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Adventures in Travelocity

The whole thing could be chalked up to me trying to be a team player. The thought saving a few bucks on behalf of my school and departmental budget was attractive enough to try and find some cheaper travel alternatives. Being a savvy shopper led me to look for various options for flight and hotel. Travelocity seemed like a good enough option. I made my reservations for air and hotel well in advance of my travel dates. Another task crossed off the list. Or so I thought. Read what happens as Gary tries to navigate Travelocity customer service and avoid sleeping under an overpass.

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Brand Knew

The following is a guest blog by Rebecca Tinkleman, a graduate student in the Human Factors in Information Design MA program at Bentley University. Rebecca produced a wonderful ethnography on the Park Slope Coop, located in Brooklyn, NY. What is striking about her work is the extent to which the coop seems to violate every pretense of customer experience that we might think matters and is essential. Nevertheless, customers have a very strong loyalty to and identification with the coop. In this blog, Rebecca explores the reasons for this commitment to the coop.

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Re-Boarding Your Employees after "The Thrill is Gone"

Companies might think of their own version of renewing their vows with employees. The on-boarding process exposes a new hire to the company culture, the business objectives, building relationships with co-workers and managers, and overall identifying as part of the team. Re-Boarding, then, can refer to the process of reaffirming what drew them together in the first place.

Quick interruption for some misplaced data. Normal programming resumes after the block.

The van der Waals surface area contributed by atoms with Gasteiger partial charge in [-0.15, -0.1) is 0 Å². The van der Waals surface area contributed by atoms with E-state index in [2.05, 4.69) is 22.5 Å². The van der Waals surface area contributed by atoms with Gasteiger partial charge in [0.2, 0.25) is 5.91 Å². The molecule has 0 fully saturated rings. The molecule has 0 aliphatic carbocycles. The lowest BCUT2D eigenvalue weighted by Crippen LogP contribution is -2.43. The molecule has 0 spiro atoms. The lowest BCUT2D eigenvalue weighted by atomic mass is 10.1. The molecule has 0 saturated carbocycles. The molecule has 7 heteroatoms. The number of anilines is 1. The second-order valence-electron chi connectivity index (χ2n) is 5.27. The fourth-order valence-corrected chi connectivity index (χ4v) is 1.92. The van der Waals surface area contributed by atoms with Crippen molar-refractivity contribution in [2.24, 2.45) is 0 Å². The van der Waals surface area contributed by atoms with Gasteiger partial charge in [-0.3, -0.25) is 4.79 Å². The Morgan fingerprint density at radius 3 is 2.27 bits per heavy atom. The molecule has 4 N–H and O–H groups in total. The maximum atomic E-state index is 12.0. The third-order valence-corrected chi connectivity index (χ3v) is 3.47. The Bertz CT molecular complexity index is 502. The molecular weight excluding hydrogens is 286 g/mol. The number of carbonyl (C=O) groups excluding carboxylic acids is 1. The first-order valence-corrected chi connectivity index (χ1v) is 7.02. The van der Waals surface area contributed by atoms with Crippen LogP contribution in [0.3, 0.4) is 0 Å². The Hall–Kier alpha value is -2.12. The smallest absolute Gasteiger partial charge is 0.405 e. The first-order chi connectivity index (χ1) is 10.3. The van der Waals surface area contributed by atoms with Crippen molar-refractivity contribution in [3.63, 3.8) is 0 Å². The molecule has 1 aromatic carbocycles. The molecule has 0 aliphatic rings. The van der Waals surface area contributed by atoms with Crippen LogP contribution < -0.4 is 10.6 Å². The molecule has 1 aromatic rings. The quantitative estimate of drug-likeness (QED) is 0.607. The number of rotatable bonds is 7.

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In Praise of the Mundane

An experience arms race is heating up. Companies are being faced with the challenge of trying to provide not only timely service and quality products, but also an “experience.” Staging experiences can be tricky business when considering that others are trying to stage their own experiences. In a frantic world of constant demands and changing terrain, sometimes you just want the mundane experience.

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The Social Status of Being a Customer

Defining what it means to be a “customer” should be relatively straightforward. A quick internet search for “customer” shows it can be defined as “a person or organization that buys goods or services from a store or business.” You come to a store to purchase something, and you are a customer.  Coming on the heels of Martin Luther King Jr’s birthday and coming up on Black History Month, it is a good time to consider the tenuous social status of being a customer.